takes place in Montreal. Will is turning seven years old and has asked his mother and her friend, Jeanne, for a dog for the past four years. Unfortunately, he has asthma. To his surprise he is given a stuffed dog which he cherishes because he is able to sleep with it, take it to the park to meet other dogs, take it on the school bus, and hide it in his school locker. While at school he is teased by some "bullies" and his dog is thrown up a tree. Miraculously, the dog falls in his arms after he has called to it. His mom and Jeanne are surprised to hear what happens and repeat what Will has heard many times before, "Everyone is different. When you don't mind your difference it stops being a problem and becomes your distinction."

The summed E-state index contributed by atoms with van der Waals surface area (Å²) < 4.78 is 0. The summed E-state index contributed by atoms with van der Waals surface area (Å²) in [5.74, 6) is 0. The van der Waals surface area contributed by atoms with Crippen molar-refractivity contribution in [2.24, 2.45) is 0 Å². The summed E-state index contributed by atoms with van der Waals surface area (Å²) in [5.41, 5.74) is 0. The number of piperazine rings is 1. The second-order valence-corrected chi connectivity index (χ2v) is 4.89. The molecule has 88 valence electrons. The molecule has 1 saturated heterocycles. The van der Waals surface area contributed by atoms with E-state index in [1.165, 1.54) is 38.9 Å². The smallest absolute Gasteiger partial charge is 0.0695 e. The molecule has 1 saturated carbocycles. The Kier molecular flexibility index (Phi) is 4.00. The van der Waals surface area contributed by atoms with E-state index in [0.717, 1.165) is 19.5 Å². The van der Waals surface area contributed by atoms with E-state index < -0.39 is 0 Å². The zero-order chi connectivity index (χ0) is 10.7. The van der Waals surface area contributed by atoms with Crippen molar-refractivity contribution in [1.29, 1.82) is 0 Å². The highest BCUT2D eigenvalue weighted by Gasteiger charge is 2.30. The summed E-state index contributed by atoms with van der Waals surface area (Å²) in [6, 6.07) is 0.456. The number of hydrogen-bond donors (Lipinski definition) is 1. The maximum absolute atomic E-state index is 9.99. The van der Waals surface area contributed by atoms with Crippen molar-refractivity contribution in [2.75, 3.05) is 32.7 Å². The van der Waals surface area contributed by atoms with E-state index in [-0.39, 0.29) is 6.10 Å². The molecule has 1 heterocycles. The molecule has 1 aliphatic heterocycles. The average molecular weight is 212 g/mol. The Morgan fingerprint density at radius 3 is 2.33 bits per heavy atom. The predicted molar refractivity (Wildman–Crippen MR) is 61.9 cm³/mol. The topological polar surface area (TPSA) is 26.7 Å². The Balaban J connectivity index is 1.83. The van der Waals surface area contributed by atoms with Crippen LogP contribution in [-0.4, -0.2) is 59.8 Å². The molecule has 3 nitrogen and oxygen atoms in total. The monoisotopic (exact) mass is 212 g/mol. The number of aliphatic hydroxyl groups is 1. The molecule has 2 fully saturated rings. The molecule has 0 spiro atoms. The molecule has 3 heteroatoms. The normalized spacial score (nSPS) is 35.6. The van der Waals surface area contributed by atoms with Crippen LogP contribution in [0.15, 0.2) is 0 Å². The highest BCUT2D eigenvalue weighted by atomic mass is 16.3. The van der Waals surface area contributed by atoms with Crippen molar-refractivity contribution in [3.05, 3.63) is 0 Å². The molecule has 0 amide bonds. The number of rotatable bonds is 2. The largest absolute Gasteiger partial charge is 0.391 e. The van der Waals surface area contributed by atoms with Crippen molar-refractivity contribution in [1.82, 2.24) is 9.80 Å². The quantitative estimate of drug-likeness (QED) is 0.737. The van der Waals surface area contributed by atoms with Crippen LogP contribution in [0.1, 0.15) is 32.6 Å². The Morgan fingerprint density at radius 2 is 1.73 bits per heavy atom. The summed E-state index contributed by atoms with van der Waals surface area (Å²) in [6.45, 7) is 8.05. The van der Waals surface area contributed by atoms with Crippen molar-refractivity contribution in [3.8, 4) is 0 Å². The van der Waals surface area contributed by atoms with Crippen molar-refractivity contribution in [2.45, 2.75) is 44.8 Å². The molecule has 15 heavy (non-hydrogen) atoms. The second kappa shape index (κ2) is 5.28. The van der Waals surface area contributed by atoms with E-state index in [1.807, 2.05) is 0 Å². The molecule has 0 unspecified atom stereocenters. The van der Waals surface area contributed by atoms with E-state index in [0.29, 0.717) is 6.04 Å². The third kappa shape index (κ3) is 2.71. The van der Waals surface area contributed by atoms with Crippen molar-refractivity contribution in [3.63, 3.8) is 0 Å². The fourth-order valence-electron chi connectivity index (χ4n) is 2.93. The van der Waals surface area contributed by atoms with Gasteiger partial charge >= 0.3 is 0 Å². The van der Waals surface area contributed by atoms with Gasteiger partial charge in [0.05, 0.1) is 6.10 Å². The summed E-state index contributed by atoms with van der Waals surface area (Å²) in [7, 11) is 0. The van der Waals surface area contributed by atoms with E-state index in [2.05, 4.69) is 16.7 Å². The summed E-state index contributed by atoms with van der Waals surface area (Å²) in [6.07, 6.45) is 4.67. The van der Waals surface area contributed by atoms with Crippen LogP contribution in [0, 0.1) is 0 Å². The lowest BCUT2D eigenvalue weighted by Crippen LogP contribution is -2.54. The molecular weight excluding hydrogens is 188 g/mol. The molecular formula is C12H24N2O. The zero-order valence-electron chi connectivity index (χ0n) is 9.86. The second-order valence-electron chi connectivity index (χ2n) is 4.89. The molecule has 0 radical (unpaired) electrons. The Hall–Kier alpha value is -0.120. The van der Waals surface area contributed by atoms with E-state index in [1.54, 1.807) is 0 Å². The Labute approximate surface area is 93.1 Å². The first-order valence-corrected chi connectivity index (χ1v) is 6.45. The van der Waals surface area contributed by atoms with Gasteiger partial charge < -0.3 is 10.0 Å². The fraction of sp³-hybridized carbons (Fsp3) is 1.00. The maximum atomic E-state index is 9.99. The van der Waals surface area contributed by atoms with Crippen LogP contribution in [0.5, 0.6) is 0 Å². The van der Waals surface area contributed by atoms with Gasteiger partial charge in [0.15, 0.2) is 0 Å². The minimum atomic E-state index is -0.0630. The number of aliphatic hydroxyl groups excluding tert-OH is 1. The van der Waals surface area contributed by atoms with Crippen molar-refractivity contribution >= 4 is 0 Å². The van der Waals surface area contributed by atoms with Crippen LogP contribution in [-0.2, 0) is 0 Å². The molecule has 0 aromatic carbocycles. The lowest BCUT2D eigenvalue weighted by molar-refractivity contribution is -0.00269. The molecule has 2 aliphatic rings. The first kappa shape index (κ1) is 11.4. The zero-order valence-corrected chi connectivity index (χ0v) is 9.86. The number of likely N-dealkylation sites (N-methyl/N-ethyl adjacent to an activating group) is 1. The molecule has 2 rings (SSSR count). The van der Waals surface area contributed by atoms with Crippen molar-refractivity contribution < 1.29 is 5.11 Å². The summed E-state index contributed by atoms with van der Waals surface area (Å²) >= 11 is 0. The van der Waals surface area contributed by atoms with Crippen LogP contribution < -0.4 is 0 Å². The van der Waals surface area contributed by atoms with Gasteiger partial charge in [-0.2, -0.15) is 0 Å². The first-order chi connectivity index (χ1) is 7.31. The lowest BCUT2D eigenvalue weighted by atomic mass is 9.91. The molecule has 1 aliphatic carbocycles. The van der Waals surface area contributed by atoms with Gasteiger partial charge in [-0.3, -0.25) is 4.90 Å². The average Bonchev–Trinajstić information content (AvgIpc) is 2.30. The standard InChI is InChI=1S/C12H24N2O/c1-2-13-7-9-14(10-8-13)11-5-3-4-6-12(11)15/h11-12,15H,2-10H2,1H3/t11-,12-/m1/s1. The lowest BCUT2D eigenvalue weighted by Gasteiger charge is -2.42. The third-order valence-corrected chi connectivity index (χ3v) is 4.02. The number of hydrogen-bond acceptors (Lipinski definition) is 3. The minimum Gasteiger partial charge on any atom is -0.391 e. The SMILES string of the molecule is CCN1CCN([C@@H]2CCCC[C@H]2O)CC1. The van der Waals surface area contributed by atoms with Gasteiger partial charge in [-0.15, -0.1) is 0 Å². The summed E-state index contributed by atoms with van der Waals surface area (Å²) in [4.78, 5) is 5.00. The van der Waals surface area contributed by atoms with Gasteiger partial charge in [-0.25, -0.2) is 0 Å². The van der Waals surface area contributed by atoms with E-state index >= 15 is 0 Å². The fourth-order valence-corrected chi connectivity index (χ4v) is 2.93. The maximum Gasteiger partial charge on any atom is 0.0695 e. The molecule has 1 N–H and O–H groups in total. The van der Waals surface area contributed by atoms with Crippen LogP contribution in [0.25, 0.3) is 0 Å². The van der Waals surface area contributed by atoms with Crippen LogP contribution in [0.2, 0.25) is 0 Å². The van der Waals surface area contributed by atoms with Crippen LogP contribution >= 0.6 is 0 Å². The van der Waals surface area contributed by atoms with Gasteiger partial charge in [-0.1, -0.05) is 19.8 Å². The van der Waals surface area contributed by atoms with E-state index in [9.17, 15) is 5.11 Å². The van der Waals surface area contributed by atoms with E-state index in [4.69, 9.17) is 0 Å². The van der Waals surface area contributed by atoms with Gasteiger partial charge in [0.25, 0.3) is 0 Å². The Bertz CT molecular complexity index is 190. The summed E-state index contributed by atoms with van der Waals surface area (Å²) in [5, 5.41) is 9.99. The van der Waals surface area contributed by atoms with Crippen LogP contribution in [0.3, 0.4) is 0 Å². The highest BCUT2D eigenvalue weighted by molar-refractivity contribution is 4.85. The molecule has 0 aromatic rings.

The story has a lot of text and is most appropriate for children ages five and older. The illustrations, hand colored black and white photographs, depict wonderful scenes of home life, i.e. eating dinner, trips to the park and bedtime rituals. His family structure is explained and visually depicted, but not a negative aspect of the story. We get a glimpse of what school life is like for Will as he encounters the school bullies, an experience many children perhaps can relate to. Also familiar to many children is the frustration of living with asthma. Will is unable to join in a school ritual of running around the room while the others sing happy birthday to him, he is teased because he cannot play ball and towards the end is coughing and running out of breath after his interactions with the bullies. Unfortunately, asthma is not explained or discussed in a way that will help others understand what it is or why he has it and Will is depicted as a sad and lonely child because of asthma.